HDD Buying Guide

What are HDDs?

HDDs (hard disk drives) are the most cost-effective type of data storage drive for desktop PCs, laptops and workstations. HDDs store data on spinning magnetic disks, as opposed to SSDs (solid state drives) which store data on memory cells. HDDs are usually distinguished by a colour or name branding to show what use they are intended for.

Although HDDs are a much older technology than SSDs, both types of storage drive still have a place, as their features and costs differ significantly. In this guide we’ll run you through all the details of the types of HDDs - how they work, the pros and cons of each and the scenarios where each is best suited. If you want information on solid state drives or either type of drives for servers, you can learn more by reading our SSD Buyers Guide or Datacentre Storage Drive Buyers Guide.

What HDDs should I choose?

In most cases the type of device you are using will dictate to a large degree what kind of storage drive to choose - this may be due to size and weight, cost, performance or a combination of these.

HDDs for Desktops

Most desktop PC cases have several 2.5 and 3.5in drive bays for HDDs and they are an ideal way to add significant capacity without much cost. HDDs are best used for storing infrequently used data or less performance sensitive applications. If your desktop PC is used for gaming or content creation then you should store as many of these files on an SSD for better performance. You can learn more about drives suitable for gaming and content creation in our dedicated SSD Buyers Guide.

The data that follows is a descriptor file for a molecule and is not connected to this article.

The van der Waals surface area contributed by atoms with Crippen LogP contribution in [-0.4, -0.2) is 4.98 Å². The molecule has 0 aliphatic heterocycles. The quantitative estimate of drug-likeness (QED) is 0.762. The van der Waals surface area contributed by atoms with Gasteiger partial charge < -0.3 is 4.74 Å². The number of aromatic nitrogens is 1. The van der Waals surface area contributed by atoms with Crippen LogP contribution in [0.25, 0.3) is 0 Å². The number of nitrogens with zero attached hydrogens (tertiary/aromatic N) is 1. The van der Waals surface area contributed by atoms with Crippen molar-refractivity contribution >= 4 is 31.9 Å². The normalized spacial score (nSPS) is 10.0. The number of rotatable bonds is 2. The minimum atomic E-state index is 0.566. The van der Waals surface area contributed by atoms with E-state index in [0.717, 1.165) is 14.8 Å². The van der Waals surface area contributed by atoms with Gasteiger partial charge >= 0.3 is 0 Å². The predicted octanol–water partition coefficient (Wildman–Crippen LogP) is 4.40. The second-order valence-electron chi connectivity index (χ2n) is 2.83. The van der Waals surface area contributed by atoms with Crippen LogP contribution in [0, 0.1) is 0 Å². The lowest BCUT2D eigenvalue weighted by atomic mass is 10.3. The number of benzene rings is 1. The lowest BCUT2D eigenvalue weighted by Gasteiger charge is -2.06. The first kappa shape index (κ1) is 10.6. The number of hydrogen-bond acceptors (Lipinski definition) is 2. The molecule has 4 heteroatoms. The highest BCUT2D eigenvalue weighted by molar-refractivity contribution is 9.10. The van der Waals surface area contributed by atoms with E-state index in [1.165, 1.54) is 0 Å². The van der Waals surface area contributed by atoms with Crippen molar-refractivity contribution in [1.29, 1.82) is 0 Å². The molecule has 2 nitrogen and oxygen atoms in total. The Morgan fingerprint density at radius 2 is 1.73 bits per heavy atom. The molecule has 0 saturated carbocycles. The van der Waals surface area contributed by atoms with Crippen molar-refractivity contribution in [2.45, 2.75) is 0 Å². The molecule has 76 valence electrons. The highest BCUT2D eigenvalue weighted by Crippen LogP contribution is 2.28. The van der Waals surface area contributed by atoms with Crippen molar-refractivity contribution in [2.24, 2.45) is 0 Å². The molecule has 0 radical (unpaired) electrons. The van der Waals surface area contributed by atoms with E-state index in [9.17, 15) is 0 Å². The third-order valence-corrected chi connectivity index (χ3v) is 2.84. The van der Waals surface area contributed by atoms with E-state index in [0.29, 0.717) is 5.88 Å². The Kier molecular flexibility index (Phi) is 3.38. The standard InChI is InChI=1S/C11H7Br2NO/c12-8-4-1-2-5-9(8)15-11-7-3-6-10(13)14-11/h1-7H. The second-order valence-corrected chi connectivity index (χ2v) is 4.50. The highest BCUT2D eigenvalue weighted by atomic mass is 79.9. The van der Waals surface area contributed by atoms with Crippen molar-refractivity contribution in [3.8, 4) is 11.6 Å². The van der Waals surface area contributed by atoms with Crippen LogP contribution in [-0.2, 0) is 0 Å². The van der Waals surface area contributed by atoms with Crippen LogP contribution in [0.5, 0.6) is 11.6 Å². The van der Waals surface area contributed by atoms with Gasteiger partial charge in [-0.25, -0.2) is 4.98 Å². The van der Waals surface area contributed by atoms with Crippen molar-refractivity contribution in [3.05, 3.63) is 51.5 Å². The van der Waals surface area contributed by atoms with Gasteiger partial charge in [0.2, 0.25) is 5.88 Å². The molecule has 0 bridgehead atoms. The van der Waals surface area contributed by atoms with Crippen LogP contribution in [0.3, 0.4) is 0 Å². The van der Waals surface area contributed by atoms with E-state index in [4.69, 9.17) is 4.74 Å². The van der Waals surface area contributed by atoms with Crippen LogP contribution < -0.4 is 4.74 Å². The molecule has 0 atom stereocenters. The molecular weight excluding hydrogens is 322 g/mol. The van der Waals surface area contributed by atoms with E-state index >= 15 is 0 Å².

As desktop PCs are rarely moved and in a home environment it is unlikely that the spinning nature of HDDs will cause any issues in the way of potential damage. As of April 2023, 26TB is the largest single drive size on the market, which on the face of it is an enormous amount of data. That said, it should be noted that all this data in a single place may pose issues should the drive fail, therefore it may be wise to have a secondary USB drive available to use as back-up for any critical files.

HDDs for Laptops

Although it is possible to install a small 2.5in HDD into some laptops, it is rarely recommended as the nature of a laptop lends itself to being carried around and used in a variety of locations. For this reason, it is advisable to use an SSD instead of a HDD as they have no moving parts that can be easily damaged if you knock or drop your laptop. Furthermore, SSDs are lighter and consume less power than HDDs. You can learn more about drives suitable for laptops in our dedicated SSD Buyers Guide.

HDDs for Workstations

For a workstation system or project drive, SSDs are a better choice than HDDs as they are much faster. However, HDDs provide a cost-effective way to store infrequently or bulky assets. That said, if you have multiple large HDDs - anything above 10TB - then it is advisable to use RAID protection (more on this later in the guide) to keep your data safe.